And the problem is not just about ‘knowing yourself’. All parents are imperfect, and we tend to copy their habits, especially their relationship habits; and this can cause serious problems for us later in life. (We also copy their beliefs about the nature of life; and these beliefs can be very misleading).

The Cutting the Ties process is a form of ‘guided imagery’ (or visualization)[1], in which I talk you through a set of images of disconnecting yourself from any negative programming you got from your parents – one at a time.  (We normally begin by separating from the most difficult parent; or the one you think is having the most negative effect on your current life).

But even if both of your parents were apparently benign and emotionally healthy, you still need to cut the ties from them, in order to be an autonomous individual – who will still have some connection to your parents, but on an Adult-to-Adult basis, and not a Parent-to-Child basis.

Figure of eight(If your parents were particularly difficult, or emotionally damaged or damaging, you might also have to do an extra process called “The Negative Parental Archetype” process, which I will describe after you have completed the cutting the ties process. Not everybody needs to do it!)

Part of the preparation for Cutting the Ties involves remembering the good and bad traits of the parent to be cut away from.  The idea is to cut away the bad traits and behaviours, and to keep the good traits and/or behaviours[2].

[1] Krystal, P. (1986) Cutting the Ties that Bind: How to achieve liberation from false security and negative conditioning.  London: Sawbridge Enterprises Limited.


[1] In Chapter 3 of his book – Guided Imagery for Groups: Fifty visualizations that promote relaxation, problem-solving, creativity and well-being – Andrew Schwartz has a section titled, ‘What is Guided Imagery?’ which begins like this:

Visualization is a process in which you use mental images to explore your inner psychic and creative space. You do it every day. When you wake up in the morning and think about what you have to do that day, you probably picture how these tasks will be done. When you realize that you must shop for groceries, you inadvertently picture which ones you will need to buy. Lovers use imagery as they anticipate and recall the joys of being together.  All of us daydream for entertainment.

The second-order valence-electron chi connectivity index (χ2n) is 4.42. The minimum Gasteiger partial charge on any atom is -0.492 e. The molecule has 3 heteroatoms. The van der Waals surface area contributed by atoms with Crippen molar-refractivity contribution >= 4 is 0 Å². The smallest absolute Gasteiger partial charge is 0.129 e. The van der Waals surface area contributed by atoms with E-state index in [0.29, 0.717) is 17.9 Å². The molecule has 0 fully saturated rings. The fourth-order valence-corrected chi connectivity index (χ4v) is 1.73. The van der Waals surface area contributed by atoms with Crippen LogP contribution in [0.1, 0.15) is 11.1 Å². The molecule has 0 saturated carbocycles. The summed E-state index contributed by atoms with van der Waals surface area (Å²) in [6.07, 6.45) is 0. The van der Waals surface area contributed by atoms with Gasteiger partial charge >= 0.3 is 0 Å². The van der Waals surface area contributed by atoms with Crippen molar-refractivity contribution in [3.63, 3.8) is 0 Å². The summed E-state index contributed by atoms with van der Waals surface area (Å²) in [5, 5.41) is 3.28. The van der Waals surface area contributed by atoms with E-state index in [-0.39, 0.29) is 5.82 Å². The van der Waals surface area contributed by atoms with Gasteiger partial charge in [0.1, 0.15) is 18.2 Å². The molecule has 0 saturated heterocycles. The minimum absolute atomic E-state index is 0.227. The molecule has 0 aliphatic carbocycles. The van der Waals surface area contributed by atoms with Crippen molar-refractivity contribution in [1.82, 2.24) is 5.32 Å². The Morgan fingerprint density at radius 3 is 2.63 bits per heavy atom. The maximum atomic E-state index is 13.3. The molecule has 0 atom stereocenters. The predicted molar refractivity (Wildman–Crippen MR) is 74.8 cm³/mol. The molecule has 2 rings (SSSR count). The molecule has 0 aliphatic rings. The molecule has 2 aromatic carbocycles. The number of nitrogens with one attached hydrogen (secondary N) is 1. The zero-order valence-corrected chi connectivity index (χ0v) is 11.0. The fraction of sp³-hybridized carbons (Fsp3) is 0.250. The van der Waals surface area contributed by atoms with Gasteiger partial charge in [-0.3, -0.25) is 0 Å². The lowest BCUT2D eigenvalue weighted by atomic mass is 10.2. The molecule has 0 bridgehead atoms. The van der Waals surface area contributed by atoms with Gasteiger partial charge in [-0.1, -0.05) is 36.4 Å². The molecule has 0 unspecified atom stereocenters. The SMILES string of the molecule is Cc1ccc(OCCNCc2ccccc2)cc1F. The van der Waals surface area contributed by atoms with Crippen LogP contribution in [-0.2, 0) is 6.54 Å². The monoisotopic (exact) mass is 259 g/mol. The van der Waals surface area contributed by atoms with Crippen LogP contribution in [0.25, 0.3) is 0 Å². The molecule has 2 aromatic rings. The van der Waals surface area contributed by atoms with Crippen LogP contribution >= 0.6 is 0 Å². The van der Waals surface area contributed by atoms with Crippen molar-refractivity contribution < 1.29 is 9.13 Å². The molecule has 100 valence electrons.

Guided imagery takes this process one step further by guiding the images toward a specific life-enhancing goal, such as relaxing, healing, promoting personal growth, exploring alternatives, clarifying values, stimulating creativity, or managing stress.”

“Performers use imagery to heighten concentration. Managers use imagery as they plan strategies for tackling daily tasks.  Diabetics use imagery to lower their blood sugar level.  Athletes use imagery to enhance their performance, Cancer patients use imagery to bolster their immune responses”. (Page 26-27).

Or, in the case of Cutting the Ties, I (Jim Byrne) guide you through a process of imagining certain actions, like sitting in a circle, and seeing what kinds of ties connect you (in your imagination) to the parent from whom you wish to cut the ties.

Kindle coverIn couples therapy, I also use one of Andrew Schwartz’s visualizations to increase intimacy between couples.  This involves them in relaxing, closing their eyes, and imagining their partner standing in front of them.  They gradually and slowly move towards their partner, looking closely at their face… Etc. Etc.

I hope this is sufficient clarification of the nature of visualization and guided imagery.

[2] In their book – Personal Mythology: The psychology of your evolving self – Using ritual, dreams, and imagination to discover your inner story – David Feinstein and Stanley Krippner (London, Unwin Paperbacks, 1989) make the following statement:

“To move forward, you are best served by appreciating rather than rejecting your past”.

I think it would make more sense if they’d said:

“To move forward, you have to revisit your past, to see what went wrong, and to put it right”.

This idea is not new. It was central to Sigmund Freud’s system of psychoanalysis.  It was preserved by Eric Berne’s system of Transactional Analysis (TA).

3, Multiple PAC transactionsIn TA, we find the concept of ‘life script’.  (Feinstein and Krippner use the word ‘mythology’ to mean the same thing as life script).The idea is that, in the first five to seven years of your life, you – interacting with your parents – create a story about who you are, who they are, and what happens to people like you.  The “what happens” bit is the life script; a plan for your whole life, including how it ends.

Some people have benign scripts – pretty uneventful, even boring, lives.  Some people have positive scripts, with good outcomes.  Some have love-less scripts; and some have joy-less scripts.

According to Feinstein and Krippner (1989), “No one’s mythology (script) or behaviour exists in isolation from its social and political context” (like family of origin, and local culture). “Many people are trapped in circumstances so overpowering that they are blinded to any mythology (or script) but the one that dominates in their situation.  They may remain in an unhappy marriage, unfulfilling job, or oppressive social role because societal conditions prevent them from conceiving of, no less moving towards, other options”. (Page 33).